Democratising agricultural best practices and bringing farmers’ products online
Our investment in Wikifarmer
B2B marketplaces have been a core area of focus for us at Point Nine for the past, now… 7 years (and our initial investment in REKKI). My former and current colleagues Julia and Alex have published multiple articles about what got us interested in the area such as Julia’s posts here or Alex’s recent B2B marketplace funding napkin there.
Today, we just announced that we have led Wikifarmer’s 5M€ seed round (article here). After REKKI in 2016, container xChange in 2017, Laserhub, Metalshub and cargo.one in 2018 (thesis here), and MerXu and Rooser in 2020 (thesis there), this represents our 8th partnership with a B2B marketplace, often bringing mostly analog industries online.
It also represents the first time we will be working with a Greek company as Wikifarmer is based out of Athens. For those that are curious about B2B marketplaces and the very beginning of the food industry, I figured I’d share a few thoughts about what’s underlying our new partnership with the company.
The trillion-dollar food industry and its intermediates
In Europe alone, agrifood is a 1.2 trillion Euros industry (source). While the mechanisation of the industry has led to a massive increase in productivity (for example, while over 50% of the French population was working in agriculture at the beginning of the century, it is now below 4%), it nonetheless remains the number one employer in the world.
Yet, a significant number of farmers still lack access to agricultural best practices and rely on undigitised channels to sell their products, generally to intermediaries who usually take hefty margins. These are traders or wholesalers that sell farm products to various buyers at the end of the value chains: these can be us, as consumers, but also B2B buyers like hotel and restaurant chains and food processing units of big agrifood conglomerates or supermarkets.
At a more macro level, the pandemic and the war in Ukraine have shown us how important it has become to build (a) resilient food value chain(s). We also know that in order to tackle climate change and reduce carbon emissions, farmers and consumers alike will have to revisit their practices so that we, together, can progress towards a more sustainable food production (and consumption). This partly means using fewer fertilisers but also consuming more carbon-efficient food (for example, less red meat).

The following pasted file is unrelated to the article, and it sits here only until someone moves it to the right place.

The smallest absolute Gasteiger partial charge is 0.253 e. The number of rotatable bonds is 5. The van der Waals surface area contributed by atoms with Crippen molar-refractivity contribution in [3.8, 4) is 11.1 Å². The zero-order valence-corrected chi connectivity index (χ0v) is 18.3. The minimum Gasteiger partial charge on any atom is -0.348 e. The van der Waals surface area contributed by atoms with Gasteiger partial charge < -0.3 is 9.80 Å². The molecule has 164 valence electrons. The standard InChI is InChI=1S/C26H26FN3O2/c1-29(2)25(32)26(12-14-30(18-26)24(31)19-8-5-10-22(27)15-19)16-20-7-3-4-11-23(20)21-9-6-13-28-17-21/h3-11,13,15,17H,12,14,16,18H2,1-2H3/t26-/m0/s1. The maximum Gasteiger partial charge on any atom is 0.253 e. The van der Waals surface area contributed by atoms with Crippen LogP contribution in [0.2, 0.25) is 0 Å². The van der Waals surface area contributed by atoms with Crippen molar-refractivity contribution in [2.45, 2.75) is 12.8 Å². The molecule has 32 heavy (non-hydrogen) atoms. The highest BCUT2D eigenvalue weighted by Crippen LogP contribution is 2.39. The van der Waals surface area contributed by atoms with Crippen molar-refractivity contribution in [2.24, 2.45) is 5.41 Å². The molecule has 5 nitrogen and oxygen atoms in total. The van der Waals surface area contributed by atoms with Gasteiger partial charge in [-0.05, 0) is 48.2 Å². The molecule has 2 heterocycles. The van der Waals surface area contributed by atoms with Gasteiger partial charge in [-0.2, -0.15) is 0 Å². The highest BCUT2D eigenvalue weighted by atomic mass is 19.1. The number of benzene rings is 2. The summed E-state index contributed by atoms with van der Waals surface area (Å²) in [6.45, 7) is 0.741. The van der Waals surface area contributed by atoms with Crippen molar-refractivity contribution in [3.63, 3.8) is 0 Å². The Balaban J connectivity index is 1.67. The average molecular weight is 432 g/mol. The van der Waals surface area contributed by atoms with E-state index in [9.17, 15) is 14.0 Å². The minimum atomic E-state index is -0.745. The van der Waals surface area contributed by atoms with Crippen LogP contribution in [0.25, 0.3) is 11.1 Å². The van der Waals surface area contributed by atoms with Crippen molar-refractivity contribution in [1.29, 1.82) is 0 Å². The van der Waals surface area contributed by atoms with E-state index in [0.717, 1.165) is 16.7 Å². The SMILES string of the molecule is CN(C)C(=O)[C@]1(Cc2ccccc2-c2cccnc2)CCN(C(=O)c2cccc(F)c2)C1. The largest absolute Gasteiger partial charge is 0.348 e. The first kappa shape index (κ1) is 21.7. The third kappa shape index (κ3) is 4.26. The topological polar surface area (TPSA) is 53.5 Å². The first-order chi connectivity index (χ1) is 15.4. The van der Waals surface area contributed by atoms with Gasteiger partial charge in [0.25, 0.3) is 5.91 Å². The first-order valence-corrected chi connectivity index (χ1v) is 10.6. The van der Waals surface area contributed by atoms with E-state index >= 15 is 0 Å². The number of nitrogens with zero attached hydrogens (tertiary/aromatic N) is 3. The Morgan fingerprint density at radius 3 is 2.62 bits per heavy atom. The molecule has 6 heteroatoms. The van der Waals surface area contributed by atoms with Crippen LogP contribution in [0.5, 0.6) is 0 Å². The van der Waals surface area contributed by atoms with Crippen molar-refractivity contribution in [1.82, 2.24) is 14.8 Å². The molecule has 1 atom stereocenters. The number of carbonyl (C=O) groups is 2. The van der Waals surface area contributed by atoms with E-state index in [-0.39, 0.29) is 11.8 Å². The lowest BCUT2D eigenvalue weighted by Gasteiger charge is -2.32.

Wikifarmer is a dual product with i) a library of content (articles, videos) promoting agricultural best practices (the UN’s Food Agriculture Organisation (FAO) has already recognized it as “The Wikipedia of farming” and ii) a B2B marketplace where farmers can create their online shop and promote and sell their products directly to buyers while monitoring market prices. Products are primarily “non-commoditised food products” (i.e. not those that are listed on commodity markets, such as wheat or soy but rather oranges, citrus or semi-transformed products like olive oil).
Wikifarmer offers instant payment to farmers, gives credit terms to buyers and takes care of the logistics to ship the goods to the buyers.
Starting as a B2C marketplace, Wikifarmer is now focused increasingly on larger orders going after professional (B2B) buyers. You and I can find amazing Greek olive oil and honey for our individual consumption just as larger food importers in the US can find these products in larger quantities for their restaurant chains or wholesale businesses.